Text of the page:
BEN NELSON: Do we know whether approximately 50 percent or 30 percent?

ABIZAID: No, I'd say it's probably 30 percent.

BEN NELSON: Thirty percent.

ABIZAID: That's national police, which is separate and distinct from municipal and/or the military.

BEN NELSON: You know, I think the debate about whether we have a date for withdrawal or there's an open-ended commitment -- hopefully the debate will continue. But I wonder about an approach that is different than setting a date for withdrawal and to close any question about whether it's an open-ended commitment would be better approached on setting conditions for staying with the prime minister, with the Iraqi government.

In other words, there's a lot of slippage on how we have standing up to stand down in terms of their military versus our military because things change on the ground.

But do we have some idea of what our conditions for staying are? Is there a tipping point in terms of their ability or inability to get to a certain level so that they can deal with sectarian violence on their own or the Sunni insurgency, to govern themselves but also to secure themselves?

I guess I would feel more comfortable if we could establish some sort of metrics to know what it takes in terms of percentage, numbers and what it would take in terms of time so that we can say that they are capable of not only governing themselves with the elected government but also in terms of securing themselves so they can govern themselves.

BEN NELSON: I don't know who would like to take that question, but I throw it out to all three of you.

ABIZAID: Well, Senator, the government's been in existence now for three months. They've got a lot of work to do to cement their capability of governance. It's a very difficult thing to bring in a new government under these conditions of sectarian violence and insurgency.

I think it's very important for people to understand that, while there may be a military metric to units in the Iraqi army that are equipped and trained and them taking over a certain battlespace, there is also a very, very important political aspect to this reduction of sectarian violence, which is the various communities getting together and agreeing upon ways to reduce the sectarian violence themselves.

It's important that there be a national reconciliation effort. And it's important that there be agreed-upon measures to move forward with various militias that are operating outside of government control.

I think a combination of those things will lead to less violence over time, establish the role of the national government in Iraq, and allow us to bring our level of forces down as appropriate.

RUMSFELD: Senator Nelson, I'd just add that the U.S. ambassador and General Casey have established a committee or a commission with the new Iraqi government and the national security officials in that government to address the very issues that you're raising as to what are the things that need to be done because, as General Abizaid correctly points out, they reach well beyond military capability.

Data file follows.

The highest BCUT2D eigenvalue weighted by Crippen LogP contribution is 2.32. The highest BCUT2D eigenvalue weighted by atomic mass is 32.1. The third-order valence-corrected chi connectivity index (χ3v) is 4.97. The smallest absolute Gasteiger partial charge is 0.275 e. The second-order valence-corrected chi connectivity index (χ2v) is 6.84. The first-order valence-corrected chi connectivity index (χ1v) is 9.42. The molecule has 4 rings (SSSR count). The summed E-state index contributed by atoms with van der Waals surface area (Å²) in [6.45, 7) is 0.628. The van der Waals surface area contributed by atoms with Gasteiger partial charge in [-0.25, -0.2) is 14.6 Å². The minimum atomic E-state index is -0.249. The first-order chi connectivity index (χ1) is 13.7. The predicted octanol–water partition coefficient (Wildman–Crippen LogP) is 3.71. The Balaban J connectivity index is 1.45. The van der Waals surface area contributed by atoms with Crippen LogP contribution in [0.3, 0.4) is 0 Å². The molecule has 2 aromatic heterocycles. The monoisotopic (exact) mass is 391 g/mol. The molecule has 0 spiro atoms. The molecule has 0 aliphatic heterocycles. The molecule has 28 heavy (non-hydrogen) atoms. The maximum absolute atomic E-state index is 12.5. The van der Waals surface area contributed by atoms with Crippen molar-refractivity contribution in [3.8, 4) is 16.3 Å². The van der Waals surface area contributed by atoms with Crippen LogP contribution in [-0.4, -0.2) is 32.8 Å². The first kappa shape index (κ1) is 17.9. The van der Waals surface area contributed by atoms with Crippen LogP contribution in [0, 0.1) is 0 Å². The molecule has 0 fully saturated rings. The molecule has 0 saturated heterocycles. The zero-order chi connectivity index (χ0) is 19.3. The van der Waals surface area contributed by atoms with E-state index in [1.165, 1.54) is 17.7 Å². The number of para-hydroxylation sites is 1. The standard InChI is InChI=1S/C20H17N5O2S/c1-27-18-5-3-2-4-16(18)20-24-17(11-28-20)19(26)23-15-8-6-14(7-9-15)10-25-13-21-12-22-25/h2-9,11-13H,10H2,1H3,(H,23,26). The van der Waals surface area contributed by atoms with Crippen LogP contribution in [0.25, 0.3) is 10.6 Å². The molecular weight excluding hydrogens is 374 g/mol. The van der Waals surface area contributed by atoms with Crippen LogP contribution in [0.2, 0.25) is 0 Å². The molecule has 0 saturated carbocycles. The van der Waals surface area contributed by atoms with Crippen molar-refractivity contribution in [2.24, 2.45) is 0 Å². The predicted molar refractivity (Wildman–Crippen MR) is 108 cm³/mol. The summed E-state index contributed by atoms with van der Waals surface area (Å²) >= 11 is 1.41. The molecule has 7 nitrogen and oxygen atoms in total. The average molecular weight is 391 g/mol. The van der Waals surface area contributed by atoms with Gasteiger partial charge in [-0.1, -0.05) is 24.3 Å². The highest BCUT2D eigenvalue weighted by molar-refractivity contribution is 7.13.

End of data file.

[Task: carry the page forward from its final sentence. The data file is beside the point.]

BEN NELSON: Thank you, Mr. Chairman.

Thank you for your answers.

WARNER: Senator Thune?

THUNE: Thank you, Mr. Chairman.

And, General, General, Mr. Secretary, thank you for being here and for your responses to the questions.

THUNE: General Abizaid just asked a question. I talked to a soldier last week who has had two deployments to Iraq, and raised the question about whether or not the objectives and the goals that we have in Iraq are aligned with the goals that the Iraqi people have, and that they aren't.

And one of the reasons -- it seems to me, at least, if we're going to get control of the sectarian situation there, the Iraqi people have to buy in to what's happening in Iraq. And his suggestion was that they haven't.

And I know that when we've travelled to Iraq, and I was there a couple of months back with Senator McCain's delegation, you know, we hear from, obviously, the commanders and we talked with some of our troops. In most cases, we don't have a lot of interaction with the Iraqi people.

But I just wanted you to comment about the overall -- the interaction that we have with the Iraqi people, our troops on the ground over there, the temperature, in terms of their willingness to be a part of a national unity government, a democratic Iraq, and that sort of thing, relative to what we're trying to accomplish there.

I mean, this was one soldier who says he visits with these folks all the time and thinks that their interest and their objectives and goals are not aligned with what ours are over there.

ABIZAID: Well, there's certainly people in Iraq that don't want Iraq to come together as an independent state. There are terrorist groups that have views that they want Iraq to descend into a state of anarchy and chaos so they can establish safe havens for terrorism in the region.

But I think that, as I go around and I talk to Iraqi military officers, Iraqi government officials, and people throughout the country -- and I think General Casey certainly would echo this -- the majority of the people want Iraq to come together as a free and independent nation that is capable of being a meaningful member of the community of nations in that part of the world, that's not dominated by either Iranians or dominated by Sunni extremist groups.

ABIZAID: And I believe that know they have to fight in order to achieve that.